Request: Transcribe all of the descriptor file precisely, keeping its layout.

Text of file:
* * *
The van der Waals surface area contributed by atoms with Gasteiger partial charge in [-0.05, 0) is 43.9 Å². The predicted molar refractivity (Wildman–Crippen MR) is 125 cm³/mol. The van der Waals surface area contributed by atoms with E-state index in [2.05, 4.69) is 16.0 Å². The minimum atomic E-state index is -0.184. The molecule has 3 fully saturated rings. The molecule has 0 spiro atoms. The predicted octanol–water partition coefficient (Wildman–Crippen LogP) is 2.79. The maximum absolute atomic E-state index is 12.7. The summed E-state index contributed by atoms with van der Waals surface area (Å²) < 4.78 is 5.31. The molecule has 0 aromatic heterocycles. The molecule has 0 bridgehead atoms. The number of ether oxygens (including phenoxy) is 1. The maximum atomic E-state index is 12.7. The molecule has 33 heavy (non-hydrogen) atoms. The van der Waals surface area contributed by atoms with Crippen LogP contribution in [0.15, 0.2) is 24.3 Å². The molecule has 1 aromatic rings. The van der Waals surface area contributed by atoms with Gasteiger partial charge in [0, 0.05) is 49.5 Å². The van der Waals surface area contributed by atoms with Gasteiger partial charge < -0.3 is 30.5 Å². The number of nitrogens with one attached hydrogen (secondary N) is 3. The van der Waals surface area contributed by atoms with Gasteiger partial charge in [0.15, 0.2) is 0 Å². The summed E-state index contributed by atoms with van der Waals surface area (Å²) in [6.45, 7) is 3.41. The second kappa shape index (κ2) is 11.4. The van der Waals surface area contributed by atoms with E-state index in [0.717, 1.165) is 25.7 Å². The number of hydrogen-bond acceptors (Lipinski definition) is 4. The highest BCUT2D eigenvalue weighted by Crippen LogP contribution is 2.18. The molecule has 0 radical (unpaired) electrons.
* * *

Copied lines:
The van der Waals surface area contributed by atoms with Gasteiger partial charge in [-0.05, 0) is 43.9 Å². The predicted molar refractivity (Wildman–Crippen MR) is 125 cm³/mol. The van der Waals surface area contributed by atoms with E-state index in [2.05, 4.69) is 16.0 Å². The minimum atomic E-state index is -0.184. The molecule has 3 fully saturated rings. The molecule has 0 spiro atoms. The predicted octanol–water partition coefficient (Wildman–Crippen LogP) is 2.79. The maximum absolute atomic E-state index is 12.7. The summed E-state index contributed by atoms with van der Waals surface area (Å²) < 4.78 is 5.31. The molecule has 0 aromatic heterocycles. The molecule has 0 bridgehead atoms. The number of ether oxygens (including phenoxy) is 1. The maximum atomic E-state index is 12.7. The molecule has 33 heavy (non-hydrogen) atoms. The van der Waals surface area contributed by atoms with Crippen LogP contribution in [0.15, 0.2) is 24.3 Å². The molecule has 1 aromatic rings. The van der Waals surface area contributed by atoms with Gasteiger partial charge in [0, 0.05) is 49.5 Å². The van der Waals surface area contributed by atoms with Gasteiger partial charge < -0.3 is 30.5 Å². The number of nitrogens with one attached hydrogen (secondary N) is 3. The van der Waals surface area contributed by atoms with Gasteiger partial charge in [0.15, 0.2) is 0 Å². The summed E-state index contributed by atoms with van der Waals surface area (Å²) in [6.45, 7) is 3.41. The second kappa shape index (κ2) is 11.4. The van der Waals surface area contributed by atoms with E-state index in [0.717, 1.165) is 25.7 Å². The number of hydrogen-bond acceptors (Lipinski definition) is 4. The highest BCUT2D eigenvalue weighted by Crippen LogP contribution is 2.18. The molecule has 0 radical (unpaired) electrons.